The Most Difficult Led Zeppelin Album According To Jimmy Page

While each album process requires high effort, hours of work, and sleepless nights, some records are still more challenging for the bands to complete. As the making process involves many elements like songwriting, production, mixing, and mastering, it is a complicated job that doesn’t end with just going into the studio.

The band members try to be as meticulous as possible to give their best and to produce high-quality work for their fans. Each of them shares the overall work and contributes to the album-making process at some point since it is a collective effort at the end of the day.

In the case of Led Zeppelin, Jimmy Page was always the leading actor during the creation process. Besides his instrumental and songwriting talents, the guitarist was quite knowledgeable about various recording techniques thanks to his long years as a session player. So, his experiences helped the band come up with new sounds. Yet, the production process of a particular album was still tricky for Page.

Although Zeppelin’s eighth and final studio record was 1979’s ‘In Through the Out Door,’ the legendary band also released a compilation album titled ‘Coda’ in 1982 after the breakup. The record involved nearly all the unreleased tracks from the band’s previous recording sessions. The 2015 reissue of the compilation album featured bonus material like alternative takes and several previously unreleased songs.

‘Coda’ was actually a contractual record because Led Zeppelin had to deliver one more album to Atlantic Records due to their commitments. The band also owed taxes on its old recordings. During a 2015 interview with the Guardian, Jimmy Page discussed the band’s legacy while also reflecting on the arduous making process of ‘Coda.’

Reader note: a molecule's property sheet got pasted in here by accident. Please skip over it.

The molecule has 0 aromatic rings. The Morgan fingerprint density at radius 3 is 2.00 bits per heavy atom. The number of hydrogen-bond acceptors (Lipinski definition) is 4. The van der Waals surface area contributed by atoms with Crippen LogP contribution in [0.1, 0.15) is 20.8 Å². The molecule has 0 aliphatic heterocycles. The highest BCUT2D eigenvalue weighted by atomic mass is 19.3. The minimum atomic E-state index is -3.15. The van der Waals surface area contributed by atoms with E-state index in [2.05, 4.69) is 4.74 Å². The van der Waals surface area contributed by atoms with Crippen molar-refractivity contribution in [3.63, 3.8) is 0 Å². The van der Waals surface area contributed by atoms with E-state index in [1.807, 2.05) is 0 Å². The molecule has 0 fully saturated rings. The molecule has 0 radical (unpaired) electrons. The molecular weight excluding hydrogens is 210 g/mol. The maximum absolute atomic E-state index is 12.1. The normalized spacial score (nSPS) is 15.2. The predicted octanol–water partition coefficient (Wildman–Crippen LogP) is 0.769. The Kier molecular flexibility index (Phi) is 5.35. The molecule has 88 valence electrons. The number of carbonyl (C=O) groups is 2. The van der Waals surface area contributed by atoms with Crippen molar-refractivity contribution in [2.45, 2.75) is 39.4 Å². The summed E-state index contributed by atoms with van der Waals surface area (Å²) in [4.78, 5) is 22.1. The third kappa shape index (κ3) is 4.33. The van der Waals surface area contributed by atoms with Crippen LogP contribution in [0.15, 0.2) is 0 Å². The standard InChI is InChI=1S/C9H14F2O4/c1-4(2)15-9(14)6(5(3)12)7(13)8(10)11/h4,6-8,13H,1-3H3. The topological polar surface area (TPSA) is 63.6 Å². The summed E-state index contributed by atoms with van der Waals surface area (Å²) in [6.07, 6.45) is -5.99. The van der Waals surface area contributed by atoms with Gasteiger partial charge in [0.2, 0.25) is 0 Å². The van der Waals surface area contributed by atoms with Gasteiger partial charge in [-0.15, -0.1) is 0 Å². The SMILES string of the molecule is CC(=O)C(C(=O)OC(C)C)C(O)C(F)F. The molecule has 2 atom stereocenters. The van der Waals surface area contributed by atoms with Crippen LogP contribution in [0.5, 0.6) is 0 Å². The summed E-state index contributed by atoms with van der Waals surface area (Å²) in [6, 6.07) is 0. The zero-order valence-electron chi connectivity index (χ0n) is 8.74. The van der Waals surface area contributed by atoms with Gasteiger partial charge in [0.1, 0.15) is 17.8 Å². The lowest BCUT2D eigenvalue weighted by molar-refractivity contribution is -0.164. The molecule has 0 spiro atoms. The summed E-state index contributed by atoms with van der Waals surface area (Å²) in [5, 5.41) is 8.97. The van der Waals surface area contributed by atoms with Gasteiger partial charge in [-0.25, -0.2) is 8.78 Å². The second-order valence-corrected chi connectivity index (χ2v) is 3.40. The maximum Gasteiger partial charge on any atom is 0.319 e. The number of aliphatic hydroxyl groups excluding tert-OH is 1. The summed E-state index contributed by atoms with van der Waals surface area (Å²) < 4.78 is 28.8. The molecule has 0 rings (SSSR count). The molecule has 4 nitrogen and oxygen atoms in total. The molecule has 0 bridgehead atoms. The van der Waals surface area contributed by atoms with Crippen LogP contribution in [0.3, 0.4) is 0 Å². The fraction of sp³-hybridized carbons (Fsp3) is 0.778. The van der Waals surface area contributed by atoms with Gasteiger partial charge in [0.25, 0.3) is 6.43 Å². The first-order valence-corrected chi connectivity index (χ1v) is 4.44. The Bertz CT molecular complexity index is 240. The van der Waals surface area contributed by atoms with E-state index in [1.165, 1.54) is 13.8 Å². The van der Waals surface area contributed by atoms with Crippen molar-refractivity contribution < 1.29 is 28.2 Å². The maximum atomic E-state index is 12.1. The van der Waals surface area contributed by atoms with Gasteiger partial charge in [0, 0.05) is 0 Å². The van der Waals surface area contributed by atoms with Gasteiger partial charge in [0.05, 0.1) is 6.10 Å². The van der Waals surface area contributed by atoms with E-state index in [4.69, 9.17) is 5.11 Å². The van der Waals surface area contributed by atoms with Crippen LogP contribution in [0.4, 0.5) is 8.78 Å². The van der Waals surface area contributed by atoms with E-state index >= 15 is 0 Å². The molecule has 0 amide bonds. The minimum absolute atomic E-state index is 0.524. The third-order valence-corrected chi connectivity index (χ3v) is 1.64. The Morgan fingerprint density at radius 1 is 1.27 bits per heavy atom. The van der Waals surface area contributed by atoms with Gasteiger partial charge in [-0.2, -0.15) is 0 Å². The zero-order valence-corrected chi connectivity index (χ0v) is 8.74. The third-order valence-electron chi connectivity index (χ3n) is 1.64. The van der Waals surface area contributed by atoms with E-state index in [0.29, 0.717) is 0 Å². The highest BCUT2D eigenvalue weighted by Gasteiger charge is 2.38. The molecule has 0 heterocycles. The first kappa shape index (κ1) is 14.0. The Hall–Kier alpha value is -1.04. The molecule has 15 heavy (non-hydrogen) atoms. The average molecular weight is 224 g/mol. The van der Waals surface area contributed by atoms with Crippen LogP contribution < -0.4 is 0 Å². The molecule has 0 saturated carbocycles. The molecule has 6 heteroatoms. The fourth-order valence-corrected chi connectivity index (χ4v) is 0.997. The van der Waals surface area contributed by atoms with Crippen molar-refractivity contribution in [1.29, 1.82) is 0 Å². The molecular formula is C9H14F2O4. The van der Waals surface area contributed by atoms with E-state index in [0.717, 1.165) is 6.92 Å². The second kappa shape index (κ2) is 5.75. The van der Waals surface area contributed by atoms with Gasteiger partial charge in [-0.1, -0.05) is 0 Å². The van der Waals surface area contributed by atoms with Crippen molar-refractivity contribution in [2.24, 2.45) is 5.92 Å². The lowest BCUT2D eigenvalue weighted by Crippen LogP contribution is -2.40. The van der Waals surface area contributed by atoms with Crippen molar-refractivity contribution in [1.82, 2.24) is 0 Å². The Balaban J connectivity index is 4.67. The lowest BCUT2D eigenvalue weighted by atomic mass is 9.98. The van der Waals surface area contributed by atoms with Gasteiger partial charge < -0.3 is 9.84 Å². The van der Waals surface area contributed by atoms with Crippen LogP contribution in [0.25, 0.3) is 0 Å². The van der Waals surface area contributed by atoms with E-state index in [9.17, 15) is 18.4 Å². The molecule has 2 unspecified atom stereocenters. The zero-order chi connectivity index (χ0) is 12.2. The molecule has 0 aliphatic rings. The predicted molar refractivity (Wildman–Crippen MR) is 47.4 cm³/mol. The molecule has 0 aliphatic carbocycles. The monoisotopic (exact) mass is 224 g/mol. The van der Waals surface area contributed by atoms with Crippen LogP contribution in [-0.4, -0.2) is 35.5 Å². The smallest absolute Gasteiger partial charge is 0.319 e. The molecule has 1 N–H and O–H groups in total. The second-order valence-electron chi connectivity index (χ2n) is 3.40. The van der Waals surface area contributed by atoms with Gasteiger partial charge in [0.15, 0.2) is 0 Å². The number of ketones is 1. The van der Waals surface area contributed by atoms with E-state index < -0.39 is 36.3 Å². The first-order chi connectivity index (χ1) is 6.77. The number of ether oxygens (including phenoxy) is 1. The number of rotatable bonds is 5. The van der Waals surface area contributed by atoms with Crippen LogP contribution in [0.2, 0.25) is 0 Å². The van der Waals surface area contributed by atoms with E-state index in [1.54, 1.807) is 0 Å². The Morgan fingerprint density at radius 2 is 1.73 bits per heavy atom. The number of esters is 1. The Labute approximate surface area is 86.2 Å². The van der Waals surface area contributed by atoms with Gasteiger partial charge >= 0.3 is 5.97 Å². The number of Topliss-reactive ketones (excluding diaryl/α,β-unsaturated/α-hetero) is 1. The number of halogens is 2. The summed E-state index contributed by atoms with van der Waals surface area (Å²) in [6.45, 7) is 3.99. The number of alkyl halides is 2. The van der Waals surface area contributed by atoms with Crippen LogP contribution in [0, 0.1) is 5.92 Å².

“Well, it wasn’t for the taxman, but it was a contractual album,” Page said when asked if it was an album for the taxman. Following that, the guitarist admitted that it was the most challenging album the band had made, saying, “It was a difficult album. People say: ‘What was the most difficult album?’ and that was it. It was a posthumous album – you’re going to be using studio outtakes because we didn’t have anything else in the can.”

The musician continued, “It wasn’t like we had an album in the can to go, of course, we didn’t, far from it. It was what it was, but it wouldn’t have gone out if I hadn’t thought it had a place. But it was a difficult one to do and put together. [For the reissue] I wanted to make ‘Coda’ the mother of all ‘Coda’ – I wanted to make it such a celebration of the group in all its quirkiness and all its directness. Well, that’s what this ‘Coda’ is. It’s just got so much fun on it.”

Thus, Jimmy Page admitted that ‘Coda’ was the most difficult record to complete because they only had studio outtakes. So, it was challenging for the guitarist to put them together and prepare them for their listeners. Still, he thinks that those songs somehow needed to be released as they occupy an essential place in the band’s twelve-year efforts.